If you were to look at a juniper berry you might easily mistake it for a blueberry. Are they the same thing? No! They are not even both berries. The juniper berry is actually a very tightly clenched pine cone!
Junipers are hardy coniferous evergreen plants also known as gymnosperms (“naked seed”). The seeds produced by conifers are technically not encased. The seeds develop on the surface of scales or leaves, and these scales or leaves are modified to form cones. In the case of the juniper, the scales are unusually fleshy and merge together to give the appearance of a blue “berry”, hence the inaccurately named juniper berry. Juniper berries are used as spices and they also contribute to the unique taste of the alcoholic spirit gin. Juniper berries are considered to be one of the only spices derived from conifer plants.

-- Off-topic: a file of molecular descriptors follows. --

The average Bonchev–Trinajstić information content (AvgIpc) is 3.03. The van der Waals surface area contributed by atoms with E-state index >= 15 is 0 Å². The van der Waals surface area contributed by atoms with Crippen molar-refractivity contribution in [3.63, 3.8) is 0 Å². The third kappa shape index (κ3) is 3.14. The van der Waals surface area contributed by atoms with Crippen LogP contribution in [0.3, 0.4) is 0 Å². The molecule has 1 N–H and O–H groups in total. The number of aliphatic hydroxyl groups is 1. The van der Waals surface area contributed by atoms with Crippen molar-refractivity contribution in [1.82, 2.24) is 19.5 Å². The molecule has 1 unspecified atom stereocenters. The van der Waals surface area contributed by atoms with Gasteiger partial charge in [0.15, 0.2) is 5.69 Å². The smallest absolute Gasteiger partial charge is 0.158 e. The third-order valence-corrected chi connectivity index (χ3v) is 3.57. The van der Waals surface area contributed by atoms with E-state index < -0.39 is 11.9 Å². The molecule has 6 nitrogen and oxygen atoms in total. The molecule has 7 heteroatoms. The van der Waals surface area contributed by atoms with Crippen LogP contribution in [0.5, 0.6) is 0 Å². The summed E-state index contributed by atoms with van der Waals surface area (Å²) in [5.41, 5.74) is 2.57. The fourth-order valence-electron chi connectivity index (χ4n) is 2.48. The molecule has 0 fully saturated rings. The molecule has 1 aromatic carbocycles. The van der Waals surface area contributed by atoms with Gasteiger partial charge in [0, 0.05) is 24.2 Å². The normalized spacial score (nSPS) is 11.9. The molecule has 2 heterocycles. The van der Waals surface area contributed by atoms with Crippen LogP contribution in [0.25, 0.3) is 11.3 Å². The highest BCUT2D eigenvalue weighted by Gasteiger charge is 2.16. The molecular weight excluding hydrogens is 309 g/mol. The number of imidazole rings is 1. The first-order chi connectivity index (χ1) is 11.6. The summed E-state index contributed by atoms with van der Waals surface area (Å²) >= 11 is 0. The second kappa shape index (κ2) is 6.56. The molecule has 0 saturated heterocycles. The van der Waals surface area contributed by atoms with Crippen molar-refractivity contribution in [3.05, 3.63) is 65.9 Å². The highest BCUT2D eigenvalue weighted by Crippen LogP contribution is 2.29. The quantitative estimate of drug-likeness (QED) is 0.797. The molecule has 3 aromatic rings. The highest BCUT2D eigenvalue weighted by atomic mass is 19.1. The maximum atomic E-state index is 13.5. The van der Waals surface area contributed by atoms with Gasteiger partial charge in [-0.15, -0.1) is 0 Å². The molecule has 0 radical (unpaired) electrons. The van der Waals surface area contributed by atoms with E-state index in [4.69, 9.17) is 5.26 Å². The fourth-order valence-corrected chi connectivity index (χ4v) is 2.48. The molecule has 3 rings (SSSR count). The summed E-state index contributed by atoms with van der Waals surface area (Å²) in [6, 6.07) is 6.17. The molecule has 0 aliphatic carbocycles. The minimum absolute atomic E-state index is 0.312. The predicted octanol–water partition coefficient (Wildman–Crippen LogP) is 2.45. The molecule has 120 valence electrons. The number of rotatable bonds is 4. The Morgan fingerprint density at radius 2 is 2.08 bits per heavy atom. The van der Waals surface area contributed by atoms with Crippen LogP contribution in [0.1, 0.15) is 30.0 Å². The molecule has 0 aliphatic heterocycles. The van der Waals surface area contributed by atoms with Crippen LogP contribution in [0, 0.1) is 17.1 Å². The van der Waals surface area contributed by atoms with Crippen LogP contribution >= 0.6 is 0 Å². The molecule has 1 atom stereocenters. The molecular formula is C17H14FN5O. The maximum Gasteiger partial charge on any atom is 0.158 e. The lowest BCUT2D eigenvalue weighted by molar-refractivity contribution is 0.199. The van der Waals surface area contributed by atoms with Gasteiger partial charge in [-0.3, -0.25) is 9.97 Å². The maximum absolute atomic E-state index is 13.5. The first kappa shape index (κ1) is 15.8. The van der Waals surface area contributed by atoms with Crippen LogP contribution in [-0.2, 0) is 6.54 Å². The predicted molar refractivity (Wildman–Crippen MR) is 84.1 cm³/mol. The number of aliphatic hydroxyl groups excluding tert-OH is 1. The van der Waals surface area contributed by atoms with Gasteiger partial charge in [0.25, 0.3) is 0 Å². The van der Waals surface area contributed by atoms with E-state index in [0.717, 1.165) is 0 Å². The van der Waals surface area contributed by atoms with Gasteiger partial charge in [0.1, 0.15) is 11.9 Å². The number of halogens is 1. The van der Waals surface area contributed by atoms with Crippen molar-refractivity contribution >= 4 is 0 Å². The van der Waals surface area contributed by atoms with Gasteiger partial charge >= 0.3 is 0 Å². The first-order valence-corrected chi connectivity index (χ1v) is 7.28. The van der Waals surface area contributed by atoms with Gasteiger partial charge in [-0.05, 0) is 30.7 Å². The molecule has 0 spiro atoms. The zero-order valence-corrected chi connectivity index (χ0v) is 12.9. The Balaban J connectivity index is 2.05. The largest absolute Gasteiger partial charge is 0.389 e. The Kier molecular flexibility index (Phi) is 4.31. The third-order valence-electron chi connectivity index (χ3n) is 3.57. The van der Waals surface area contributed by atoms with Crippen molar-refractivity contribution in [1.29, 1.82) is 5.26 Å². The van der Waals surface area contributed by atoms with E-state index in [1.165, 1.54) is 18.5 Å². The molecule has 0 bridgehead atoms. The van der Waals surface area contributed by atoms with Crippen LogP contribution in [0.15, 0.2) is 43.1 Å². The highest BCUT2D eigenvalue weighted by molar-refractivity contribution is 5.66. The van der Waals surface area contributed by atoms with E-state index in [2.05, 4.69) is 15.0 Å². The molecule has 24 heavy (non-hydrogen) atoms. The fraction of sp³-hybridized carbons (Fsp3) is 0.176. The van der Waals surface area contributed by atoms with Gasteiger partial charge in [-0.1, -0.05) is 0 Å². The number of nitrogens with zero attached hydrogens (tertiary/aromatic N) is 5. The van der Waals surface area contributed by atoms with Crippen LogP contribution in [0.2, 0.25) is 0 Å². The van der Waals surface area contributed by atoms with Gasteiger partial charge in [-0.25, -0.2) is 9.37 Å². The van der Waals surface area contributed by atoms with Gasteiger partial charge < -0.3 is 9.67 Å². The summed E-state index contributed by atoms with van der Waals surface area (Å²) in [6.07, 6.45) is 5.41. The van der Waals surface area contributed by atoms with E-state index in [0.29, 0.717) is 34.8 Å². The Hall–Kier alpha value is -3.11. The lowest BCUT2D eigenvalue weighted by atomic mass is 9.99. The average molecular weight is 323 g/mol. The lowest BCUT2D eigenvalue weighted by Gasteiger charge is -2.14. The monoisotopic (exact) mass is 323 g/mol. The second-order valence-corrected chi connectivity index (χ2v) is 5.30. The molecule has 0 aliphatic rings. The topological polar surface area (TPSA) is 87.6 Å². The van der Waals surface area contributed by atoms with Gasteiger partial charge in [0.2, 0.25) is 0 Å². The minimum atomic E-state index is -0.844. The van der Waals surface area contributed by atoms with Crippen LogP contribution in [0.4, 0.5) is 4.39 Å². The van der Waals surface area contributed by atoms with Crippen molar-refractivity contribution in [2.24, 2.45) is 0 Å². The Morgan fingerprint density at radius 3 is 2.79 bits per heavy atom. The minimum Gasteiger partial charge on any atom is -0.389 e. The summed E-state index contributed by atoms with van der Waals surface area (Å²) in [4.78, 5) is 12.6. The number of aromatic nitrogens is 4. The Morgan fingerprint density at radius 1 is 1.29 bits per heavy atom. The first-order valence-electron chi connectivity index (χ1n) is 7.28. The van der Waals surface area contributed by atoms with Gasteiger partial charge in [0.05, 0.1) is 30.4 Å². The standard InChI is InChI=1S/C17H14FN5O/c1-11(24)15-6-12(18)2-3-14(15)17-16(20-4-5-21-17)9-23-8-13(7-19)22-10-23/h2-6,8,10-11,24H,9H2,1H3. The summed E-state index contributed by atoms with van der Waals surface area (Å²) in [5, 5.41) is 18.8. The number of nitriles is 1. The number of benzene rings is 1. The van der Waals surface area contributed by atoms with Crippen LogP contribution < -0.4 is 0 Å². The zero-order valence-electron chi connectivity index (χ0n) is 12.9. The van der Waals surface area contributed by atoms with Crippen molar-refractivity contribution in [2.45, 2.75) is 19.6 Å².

In contrast, true berries are produced by angiosperms (“enclosed seeds”), which are also called flowering plants. The seeds produced by angiosperms are encased inside of an ovary. The ovary develops into what we typically call a “fruit” and provides protection for the seed. The scientific definition of a berry is any fruit that is produced from the single flower of a plant in which the outer wall of the ovary develops into an edible fleshy portion. You might be surprised to find that this definition not only fits a blueberry (and other well-known fruit berries), but also includes things such as grapes, tomatoes, cucumbers, eggplants, and bananas. I am sure we are all familiar with the many uses of berries – the most common berries are used in jams, preserves, cakes, pies, and many other appetizing dishes.